After woke San Francisco officials thought it would be a good idea to use hotels to house the homeless along with those in COVID-19 quarantine, a meth lab recently was discovered in one of the hotels — and a journalist covering the issue told Fox News' Tucker Carlson on Wednesday that it's turned into a "chaotic, horrible mess."
What's the background?
The city contracted with hotels to provide rooms and meals under its Shelter in Place program for those at risk for COVID-19, who need to be quarantined, or who have no home, KTVU-TV reported.
Problem is, a strong chemical odor was coming from a room at the Civic Center Motor Inn about 2:30 p.m. Saturday, the station said, after which police arrested two registered guests of the hotel who were suspected of operating a low-level meth lab there.
City Journal contributor Erica Sandberg has been covering the issue for a while, writing back in June that the city's plan to put homeless people in hotels was "not going well."
So, on the heels of the meth lab discovery, Sandberg appeared on Carlson's Wednesday show and decried San Francisco's "complete disaster" of a program.
"People were given rooms," she told Carlson. "Unfortunately, they were also given a tremendous amount of drug paraphernalia."
Sandberg noted that homeless were given "everything from needles, to meth pipes, crack pipes, [and] foil to smoke fentanyl with," it wasn't long before it all became a "chaotic, horrible mess."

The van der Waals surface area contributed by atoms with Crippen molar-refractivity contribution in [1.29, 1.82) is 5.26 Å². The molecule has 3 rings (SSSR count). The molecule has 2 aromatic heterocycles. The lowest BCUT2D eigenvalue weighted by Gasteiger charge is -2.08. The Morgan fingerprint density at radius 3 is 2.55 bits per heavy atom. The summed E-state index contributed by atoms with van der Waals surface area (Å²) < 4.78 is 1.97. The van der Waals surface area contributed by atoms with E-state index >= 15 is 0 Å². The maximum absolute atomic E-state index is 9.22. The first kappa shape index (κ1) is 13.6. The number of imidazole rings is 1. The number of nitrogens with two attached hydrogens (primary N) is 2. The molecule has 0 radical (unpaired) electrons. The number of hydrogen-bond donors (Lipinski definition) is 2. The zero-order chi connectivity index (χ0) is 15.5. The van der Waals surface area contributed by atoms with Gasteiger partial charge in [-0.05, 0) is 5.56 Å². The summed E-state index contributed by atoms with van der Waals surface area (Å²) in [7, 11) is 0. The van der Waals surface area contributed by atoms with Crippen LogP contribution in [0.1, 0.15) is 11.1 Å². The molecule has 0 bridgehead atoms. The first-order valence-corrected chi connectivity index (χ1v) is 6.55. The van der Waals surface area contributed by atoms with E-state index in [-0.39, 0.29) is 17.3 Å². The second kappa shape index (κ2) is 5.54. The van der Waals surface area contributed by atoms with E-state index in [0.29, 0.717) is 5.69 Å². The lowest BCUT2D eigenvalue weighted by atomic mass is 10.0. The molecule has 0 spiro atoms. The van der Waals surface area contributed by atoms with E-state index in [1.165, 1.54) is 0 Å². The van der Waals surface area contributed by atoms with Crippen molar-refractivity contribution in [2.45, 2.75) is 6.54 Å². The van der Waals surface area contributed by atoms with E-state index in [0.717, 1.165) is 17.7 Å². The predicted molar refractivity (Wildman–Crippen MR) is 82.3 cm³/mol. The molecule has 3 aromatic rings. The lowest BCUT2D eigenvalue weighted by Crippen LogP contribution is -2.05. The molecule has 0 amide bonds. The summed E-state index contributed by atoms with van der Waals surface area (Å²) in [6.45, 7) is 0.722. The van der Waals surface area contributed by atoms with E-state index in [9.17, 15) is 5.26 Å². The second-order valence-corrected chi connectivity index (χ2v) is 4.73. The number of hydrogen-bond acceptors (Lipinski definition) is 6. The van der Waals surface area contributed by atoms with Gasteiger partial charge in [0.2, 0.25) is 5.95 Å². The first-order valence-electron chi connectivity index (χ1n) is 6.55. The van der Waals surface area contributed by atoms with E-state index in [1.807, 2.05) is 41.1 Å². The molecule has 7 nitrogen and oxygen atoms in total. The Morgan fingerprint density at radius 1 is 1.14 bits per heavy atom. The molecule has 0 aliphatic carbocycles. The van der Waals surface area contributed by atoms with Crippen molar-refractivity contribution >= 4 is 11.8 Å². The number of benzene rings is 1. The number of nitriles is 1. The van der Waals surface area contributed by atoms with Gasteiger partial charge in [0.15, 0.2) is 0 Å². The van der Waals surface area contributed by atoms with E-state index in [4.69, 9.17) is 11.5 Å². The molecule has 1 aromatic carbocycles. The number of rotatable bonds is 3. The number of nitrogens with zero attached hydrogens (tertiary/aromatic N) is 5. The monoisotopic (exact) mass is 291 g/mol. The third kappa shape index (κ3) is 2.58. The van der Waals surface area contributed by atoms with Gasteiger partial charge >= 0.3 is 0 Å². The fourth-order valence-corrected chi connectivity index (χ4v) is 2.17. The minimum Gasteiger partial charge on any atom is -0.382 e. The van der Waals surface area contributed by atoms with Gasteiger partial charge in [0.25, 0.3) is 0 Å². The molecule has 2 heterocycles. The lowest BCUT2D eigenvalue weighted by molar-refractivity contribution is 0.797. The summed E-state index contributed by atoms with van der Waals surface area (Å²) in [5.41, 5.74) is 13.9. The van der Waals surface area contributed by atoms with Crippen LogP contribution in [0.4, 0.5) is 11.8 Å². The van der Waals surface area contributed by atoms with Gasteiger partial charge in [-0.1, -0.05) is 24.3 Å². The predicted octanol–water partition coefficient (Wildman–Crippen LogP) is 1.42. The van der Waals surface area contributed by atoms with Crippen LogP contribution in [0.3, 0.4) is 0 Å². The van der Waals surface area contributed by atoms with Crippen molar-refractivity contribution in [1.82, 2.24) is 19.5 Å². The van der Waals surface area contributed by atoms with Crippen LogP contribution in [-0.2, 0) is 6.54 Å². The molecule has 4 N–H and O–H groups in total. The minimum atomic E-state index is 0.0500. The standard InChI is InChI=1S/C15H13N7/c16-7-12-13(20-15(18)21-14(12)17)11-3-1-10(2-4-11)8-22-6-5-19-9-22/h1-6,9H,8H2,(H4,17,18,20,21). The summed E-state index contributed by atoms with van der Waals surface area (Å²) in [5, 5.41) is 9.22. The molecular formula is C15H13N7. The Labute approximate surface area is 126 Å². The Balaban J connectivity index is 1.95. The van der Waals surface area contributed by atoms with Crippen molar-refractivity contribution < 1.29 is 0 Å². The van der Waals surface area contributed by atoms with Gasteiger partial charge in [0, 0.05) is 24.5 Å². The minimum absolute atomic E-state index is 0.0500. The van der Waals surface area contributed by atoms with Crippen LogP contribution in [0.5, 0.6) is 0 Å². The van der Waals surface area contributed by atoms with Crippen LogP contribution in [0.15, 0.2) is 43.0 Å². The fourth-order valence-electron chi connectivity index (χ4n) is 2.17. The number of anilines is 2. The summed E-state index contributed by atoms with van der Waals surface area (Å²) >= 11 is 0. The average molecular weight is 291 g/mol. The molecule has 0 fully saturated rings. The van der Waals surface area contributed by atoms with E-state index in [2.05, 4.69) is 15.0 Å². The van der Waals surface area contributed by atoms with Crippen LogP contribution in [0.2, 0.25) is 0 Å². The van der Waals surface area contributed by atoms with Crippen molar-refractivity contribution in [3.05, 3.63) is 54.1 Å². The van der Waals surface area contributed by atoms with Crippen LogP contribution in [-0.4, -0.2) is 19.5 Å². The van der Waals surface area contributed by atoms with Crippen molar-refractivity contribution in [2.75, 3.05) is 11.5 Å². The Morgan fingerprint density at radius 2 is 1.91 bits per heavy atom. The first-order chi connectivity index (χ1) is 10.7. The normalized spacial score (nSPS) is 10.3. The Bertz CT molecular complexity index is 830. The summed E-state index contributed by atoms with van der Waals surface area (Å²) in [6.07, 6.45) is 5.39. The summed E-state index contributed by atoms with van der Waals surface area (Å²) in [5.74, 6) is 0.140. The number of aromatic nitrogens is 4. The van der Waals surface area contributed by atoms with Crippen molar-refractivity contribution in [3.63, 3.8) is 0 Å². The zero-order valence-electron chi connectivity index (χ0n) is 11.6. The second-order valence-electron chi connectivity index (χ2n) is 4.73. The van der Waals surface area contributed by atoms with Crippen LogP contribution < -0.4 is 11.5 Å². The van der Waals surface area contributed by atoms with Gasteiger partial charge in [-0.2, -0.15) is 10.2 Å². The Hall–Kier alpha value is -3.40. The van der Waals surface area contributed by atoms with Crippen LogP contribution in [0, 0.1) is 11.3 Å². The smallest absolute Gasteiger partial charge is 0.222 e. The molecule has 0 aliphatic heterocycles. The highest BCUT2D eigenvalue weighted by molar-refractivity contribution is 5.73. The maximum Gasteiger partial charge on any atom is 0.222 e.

"It didn't have to be that way," Sandberg added to Carlson. "In fact, what we could have done is use these hotels as sober places. They could have been places for recovery, [to address] mental health issues, but instead it was the opposite. So it turned out to be a complete disaster."
When the meth lab was busted, a hotel guest named Samantha told KTVU a police officer knocked on her hotel room door: "I was just like shocked. He's like, 'There's a meth lab right above your room so we need you to evacuate cause it could explode at any time.'"
A man who wanted to be identified only as Sami who works at a nearby business added to the station that he "would like for the government to have a bit more of monitoring of the space. I do see that a place like this can be abused to be used for those kind of activities."
Quite a few headline-grabbing issues have found their way of late to the City by the Bay:
- Last month a San Francisco supervisor introduced the "CAREN Act" — an ordinance that would criminalize racially motivated 911 calls.
- Also in July, the city's police department said it would no longer release mug shots of arrested individuals — unless they pose a threat to public safety — over concerns of perpetuating racial bias.
- In May, San Francisco Police Chief Bill Scott banned officers from wearing "thin blue line" face masks since the symbol — typically seen on flags — is associated with Blue Lives Matter, which was created in reaction to Black Lives Matter.
- And in January, the city's new district attorney Chesa Boudin — an unabashed socialist — after just two days on the job fired seven prosecutors, many of them seasoned veterans who have worked to get violent criminals off the streets.